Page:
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27 August 1998

Smile-a-while: For a while, they even had usgoing!

Synopsis: We couldn’t help chuckling when a three-scribe panel made us marvel at Ken Starr’s “reams of evidence.”

COVER STORY: Starr report to contain reams of evidence Judy Keen, Kevin Johnson, and Tom Squitieri, USA Today, 8/26/98

For an hour or so, they really had us going, those enterprising scribes down at USA Today, with their breathless report about the “reams of evidence” Ken Starr would send along to the Congress. Though we knew that Starr’s report to the Congress would be, until proven, just an advocate’s untested charge; and though we have little real confidence in the Ken Crewe’s great judgment; the three scribes had us reeling over the sheer mass of “evidence” Conscientious Ken would be sending to Congress.

That’s why we couldn’t help chuckling when we finally stepped back and took a dispassionate look at the three scribes’ reporting--why we shook our heads in disbelief at the way we had gulped down their line. This page-one report in the nation’s paper is just a real good example of real bad reporting. It’s just empty PR cranked out by the IC, fawningly turned into a big page one story.

What is the theme of the three scribes’ report? Ken Starr has a mountainof evidence! He’ll present “reams of evidence,” the headline shouts; and the first paragraph tells us he’ll “hold nothing back!” The third and fourth paragraphs talk about the “mound of evidence” and “the sheer mass of the information” that he’ll be producing.

By paragraph six, the theme is summed up with a statement from a Ken Starr adviser:

KEEN/JOHNSON/SQUITIERI: If there is a report, “People can be assured that it will be done very carefully,” says Ronald Rotunda, a University of Illinois law professor who advises Starr on ethics and constitutional law.

No countervailing concerns, from any source, were offered up in the breathless report.

So at first, we’ll admit, we were pretty much reeling, at the sheer weight of evidencethe IC would present! Then reason invaded our ruminations, and a new view of this story held sway.

One of the analysts excitedly shouted, “Take a good look at paragraph 2 there, me maties!” Curious, we did as he asked:

KEEN/JOHNSON/SQUITIERI: With his report, Starr intends to send to the House of Representatives reels of audiotape, physical evidence, thousands of pages of grand-jury transcripts and Clinton’s videotaped testimony, people with knowledge of Starr’s plans say.

Our minds flashed back to college term papers we had padded with big fat wide margins. Was thisthe “evidence” the scribes had trumpeted in their excited, page one headline? The notion that Starr would send grand jury transcripts didn’t actually seem that surprising to us. Is it really worth a big “COVER STORY,” with a big screaming headline, to give readers “information” like that?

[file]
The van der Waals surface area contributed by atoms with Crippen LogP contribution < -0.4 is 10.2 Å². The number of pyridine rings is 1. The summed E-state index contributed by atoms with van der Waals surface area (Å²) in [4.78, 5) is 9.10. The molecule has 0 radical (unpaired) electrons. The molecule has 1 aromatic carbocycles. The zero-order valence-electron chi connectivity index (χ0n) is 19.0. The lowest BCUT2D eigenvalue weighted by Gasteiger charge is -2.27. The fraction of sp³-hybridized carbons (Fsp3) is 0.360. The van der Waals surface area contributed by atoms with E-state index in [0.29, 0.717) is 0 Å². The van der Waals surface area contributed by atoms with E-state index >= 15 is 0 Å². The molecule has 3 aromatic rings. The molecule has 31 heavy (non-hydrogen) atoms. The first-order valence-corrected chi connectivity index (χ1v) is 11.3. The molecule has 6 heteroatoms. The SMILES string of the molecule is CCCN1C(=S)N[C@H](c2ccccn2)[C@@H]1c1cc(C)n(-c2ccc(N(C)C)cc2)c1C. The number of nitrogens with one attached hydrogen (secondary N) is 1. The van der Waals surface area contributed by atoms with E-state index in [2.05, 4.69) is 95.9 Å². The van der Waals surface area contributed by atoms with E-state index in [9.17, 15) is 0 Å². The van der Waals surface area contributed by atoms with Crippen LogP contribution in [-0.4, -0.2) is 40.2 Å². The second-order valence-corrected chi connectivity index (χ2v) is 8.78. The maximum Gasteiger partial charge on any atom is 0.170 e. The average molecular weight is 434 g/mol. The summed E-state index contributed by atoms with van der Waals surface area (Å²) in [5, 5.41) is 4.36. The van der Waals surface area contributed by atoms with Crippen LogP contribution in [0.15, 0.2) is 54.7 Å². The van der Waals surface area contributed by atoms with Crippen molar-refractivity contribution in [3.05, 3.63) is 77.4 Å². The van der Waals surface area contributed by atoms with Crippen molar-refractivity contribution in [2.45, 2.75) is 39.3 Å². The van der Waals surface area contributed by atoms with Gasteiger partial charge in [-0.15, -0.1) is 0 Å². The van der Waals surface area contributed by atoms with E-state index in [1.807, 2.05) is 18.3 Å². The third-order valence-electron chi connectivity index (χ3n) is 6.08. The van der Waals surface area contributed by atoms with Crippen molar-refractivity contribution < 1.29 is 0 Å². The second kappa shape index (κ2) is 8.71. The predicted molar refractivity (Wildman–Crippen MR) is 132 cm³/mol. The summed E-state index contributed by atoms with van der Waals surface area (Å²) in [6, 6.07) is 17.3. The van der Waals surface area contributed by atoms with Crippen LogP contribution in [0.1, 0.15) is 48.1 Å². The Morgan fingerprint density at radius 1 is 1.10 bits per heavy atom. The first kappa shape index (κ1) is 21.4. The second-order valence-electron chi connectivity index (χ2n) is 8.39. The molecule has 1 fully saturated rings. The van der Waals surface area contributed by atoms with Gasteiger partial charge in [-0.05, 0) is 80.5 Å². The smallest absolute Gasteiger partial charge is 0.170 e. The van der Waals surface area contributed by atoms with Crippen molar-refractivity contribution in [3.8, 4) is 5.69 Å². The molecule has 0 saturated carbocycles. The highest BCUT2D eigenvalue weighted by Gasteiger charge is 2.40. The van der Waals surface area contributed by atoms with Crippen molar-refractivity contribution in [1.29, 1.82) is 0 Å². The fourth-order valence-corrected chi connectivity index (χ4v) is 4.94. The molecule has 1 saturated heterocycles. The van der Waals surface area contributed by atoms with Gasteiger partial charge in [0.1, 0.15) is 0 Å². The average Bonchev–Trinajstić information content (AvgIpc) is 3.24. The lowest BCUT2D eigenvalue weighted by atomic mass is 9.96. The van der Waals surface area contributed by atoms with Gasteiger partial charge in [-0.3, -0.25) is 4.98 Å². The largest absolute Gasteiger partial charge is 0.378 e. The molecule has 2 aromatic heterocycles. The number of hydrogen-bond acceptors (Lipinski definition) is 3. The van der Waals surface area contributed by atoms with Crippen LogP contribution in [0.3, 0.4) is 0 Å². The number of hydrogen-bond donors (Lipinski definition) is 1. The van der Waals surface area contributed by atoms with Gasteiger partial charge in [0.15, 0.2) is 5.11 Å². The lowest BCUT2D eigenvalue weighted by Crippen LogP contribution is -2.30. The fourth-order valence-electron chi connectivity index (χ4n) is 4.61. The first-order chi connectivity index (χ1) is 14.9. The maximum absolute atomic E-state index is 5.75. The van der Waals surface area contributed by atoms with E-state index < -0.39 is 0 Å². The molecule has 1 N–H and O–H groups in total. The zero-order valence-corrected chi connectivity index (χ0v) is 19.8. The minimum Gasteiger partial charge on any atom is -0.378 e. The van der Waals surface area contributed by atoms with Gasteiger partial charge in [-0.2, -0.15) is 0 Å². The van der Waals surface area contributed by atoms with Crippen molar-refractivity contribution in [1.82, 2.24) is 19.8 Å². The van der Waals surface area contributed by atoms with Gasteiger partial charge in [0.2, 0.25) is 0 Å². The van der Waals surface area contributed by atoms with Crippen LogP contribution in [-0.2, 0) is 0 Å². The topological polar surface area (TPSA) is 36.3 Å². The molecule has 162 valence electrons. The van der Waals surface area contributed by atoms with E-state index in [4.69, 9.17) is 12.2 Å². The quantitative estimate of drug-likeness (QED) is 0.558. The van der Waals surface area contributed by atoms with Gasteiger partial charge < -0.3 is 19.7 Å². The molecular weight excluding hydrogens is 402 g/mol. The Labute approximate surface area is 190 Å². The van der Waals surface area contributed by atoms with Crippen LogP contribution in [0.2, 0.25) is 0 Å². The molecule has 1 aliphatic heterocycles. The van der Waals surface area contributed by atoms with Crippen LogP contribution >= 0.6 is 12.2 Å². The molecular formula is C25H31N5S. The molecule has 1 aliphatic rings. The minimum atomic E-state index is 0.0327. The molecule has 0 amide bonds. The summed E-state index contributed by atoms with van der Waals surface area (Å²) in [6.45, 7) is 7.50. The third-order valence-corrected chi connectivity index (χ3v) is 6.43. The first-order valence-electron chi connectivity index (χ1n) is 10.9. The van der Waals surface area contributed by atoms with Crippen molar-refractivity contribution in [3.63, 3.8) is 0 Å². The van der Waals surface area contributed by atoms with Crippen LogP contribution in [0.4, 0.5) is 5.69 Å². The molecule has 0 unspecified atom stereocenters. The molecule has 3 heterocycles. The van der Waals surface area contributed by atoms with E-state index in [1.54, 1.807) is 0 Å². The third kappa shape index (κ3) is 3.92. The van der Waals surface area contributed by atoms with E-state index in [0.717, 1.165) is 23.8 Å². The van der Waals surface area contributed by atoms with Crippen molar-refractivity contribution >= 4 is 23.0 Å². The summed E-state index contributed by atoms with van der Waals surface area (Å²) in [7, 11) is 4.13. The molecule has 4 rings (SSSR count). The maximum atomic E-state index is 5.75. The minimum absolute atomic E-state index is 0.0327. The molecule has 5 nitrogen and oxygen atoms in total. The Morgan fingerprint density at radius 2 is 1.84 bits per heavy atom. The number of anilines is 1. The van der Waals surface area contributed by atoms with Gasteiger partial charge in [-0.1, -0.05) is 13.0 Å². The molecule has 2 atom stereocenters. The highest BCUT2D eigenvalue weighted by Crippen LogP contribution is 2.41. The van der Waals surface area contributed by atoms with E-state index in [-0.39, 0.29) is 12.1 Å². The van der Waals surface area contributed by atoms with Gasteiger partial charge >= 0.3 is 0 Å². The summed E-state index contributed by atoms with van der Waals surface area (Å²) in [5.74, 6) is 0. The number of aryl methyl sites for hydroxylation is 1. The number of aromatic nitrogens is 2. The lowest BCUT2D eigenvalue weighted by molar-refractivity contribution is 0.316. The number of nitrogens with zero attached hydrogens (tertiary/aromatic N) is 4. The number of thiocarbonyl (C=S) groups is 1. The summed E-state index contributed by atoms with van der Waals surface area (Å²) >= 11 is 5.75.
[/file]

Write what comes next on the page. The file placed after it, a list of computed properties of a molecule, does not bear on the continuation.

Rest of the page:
The fact is, nothing in the three-scribe-panel’s posting tells us anything of substance about Ken Starr’s report; and nothingin the three-scribe-panel’s posting supports the clear inference the story suggests. Does Starr have “reams of evidence” to support his conclusion--that Clinton committed an impeachable offence? Are there “reams of evidence” to support Ken Starr where the facts are still in dispute? The fact that the transcripts make a really big pile doesn’t tell us that much about what the transcripts may mean--but that didn’t keep our excitable scribes from engaging in some big image-building.

Yep, it must have been a slow news day indeed when this mess turned into a page one report--when USA Today cranked out a big COVER STORY because Starr would be sending some transcripts to Congress. And we had to chuckle, over here at THE HOWLER, at how badly we’d been fooled at the start. We’d read about “reams of evidence”--a “mound” of evidence--and how Starr and the Ken Crewe would “hold nothing back.” We hadn’t realized, reading quickly, that all that this meant was that Starr would send transcripts to Congress.

But you know what? We didn’t feel all that stupid, when we thought it all through, and we bet lots of others got taken in too. Because who’d ever think that such pointless PR would be turned into a big page-one screamer?

Discourse on “evidence:” Conscientious scribes should be careful indeed when they find themselves talking about “evidence.” Colloquially, to say that Starr has “reams of evidence” implies that he has lots of material that establishes his case. But absolutely nothing in the three-scribe report attempts to sustain that conclusion. The inference most readers will draw from this headline is not argued in the panel’s meager tale.

The crafty scribes get lots mileage out of use of the highly evocative (and ambiguous) term “evidence.” For example, imagine that the paper had written a headline that simply stated what the scribes’ report says:

NEW HEADLINE: Starr will send large piles of transcripts to Congress with his report

That is, literally, removing spin, what the three-scribe story actually says. Can anyone imagine a page-one COVER STORY announcing a big bunch of hoo-hah like that?